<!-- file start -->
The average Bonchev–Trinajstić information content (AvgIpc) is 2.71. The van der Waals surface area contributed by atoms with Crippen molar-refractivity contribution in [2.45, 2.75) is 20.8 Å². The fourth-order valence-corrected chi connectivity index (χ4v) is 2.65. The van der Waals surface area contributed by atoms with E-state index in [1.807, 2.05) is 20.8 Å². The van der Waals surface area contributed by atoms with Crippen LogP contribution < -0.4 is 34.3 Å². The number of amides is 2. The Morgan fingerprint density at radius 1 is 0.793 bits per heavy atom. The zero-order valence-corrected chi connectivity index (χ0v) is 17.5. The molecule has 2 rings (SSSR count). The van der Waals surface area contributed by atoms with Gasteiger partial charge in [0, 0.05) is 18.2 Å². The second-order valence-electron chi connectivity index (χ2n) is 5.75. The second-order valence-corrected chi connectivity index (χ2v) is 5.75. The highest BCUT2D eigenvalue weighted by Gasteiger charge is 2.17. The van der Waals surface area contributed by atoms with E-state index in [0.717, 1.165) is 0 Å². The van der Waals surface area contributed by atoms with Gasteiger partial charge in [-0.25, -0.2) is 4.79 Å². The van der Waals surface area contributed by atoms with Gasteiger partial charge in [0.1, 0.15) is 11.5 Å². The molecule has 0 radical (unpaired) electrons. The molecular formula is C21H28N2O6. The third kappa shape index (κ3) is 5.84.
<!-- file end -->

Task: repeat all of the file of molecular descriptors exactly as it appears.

The average Bonchev–Trinajstić information content (AvgIpc) is 2.71. The van der Waals surface area contributed by atoms with Crippen molar-refractivity contribution in [2.45, 2.75) is 20.8 Å². The fourth-order valence-corrected chi connectivity index (χ4v) is 2.65. The van der Waals surface area contributed by atoms with E-state index in [1.807, 2.05) is 20.8 Å². The van der Waals surface area contributed by atoms with Crippen LogP contribution < -0.4 is 34.3 Å². The number of amides is 2. The Morgan fingerprint density at radius 1 is 0.793 bits per heavy atom. The zero-order valence-corrected chi connectivity index (χ0v) is 17.5. The molecule has 2 rings (SSSR count). The van der Waals surface area contributed by atoms with Gasteiger partial charge in [0, 0.05) is 18.2 Å². The second-order valence-electron chi connectivity index (χ2n) is 5.75. The second-order valence-corrected chi connectivity index (χ2v) is 5.75. The highest BCUT2D eigenvalue weighted by Gasteiger charge is 2.17. The van der Waals surface area contributed by atoms with E-state index in [0.717, 1.165) is 0 Å². The van der Waals surface area contributed by atoms with Gasteiger partial charge in [-0.25, -0.2) is 4.79 Å². The van der Waals surface area contributed by atoms with Gasteiger partial charge in [0.1, 0.15) is 11.5 Å². The molecule has 0 radical (unpaired) electrons. The molecular formula is C21H28N2O6. The third kappa shape index (κ3) is 5.84.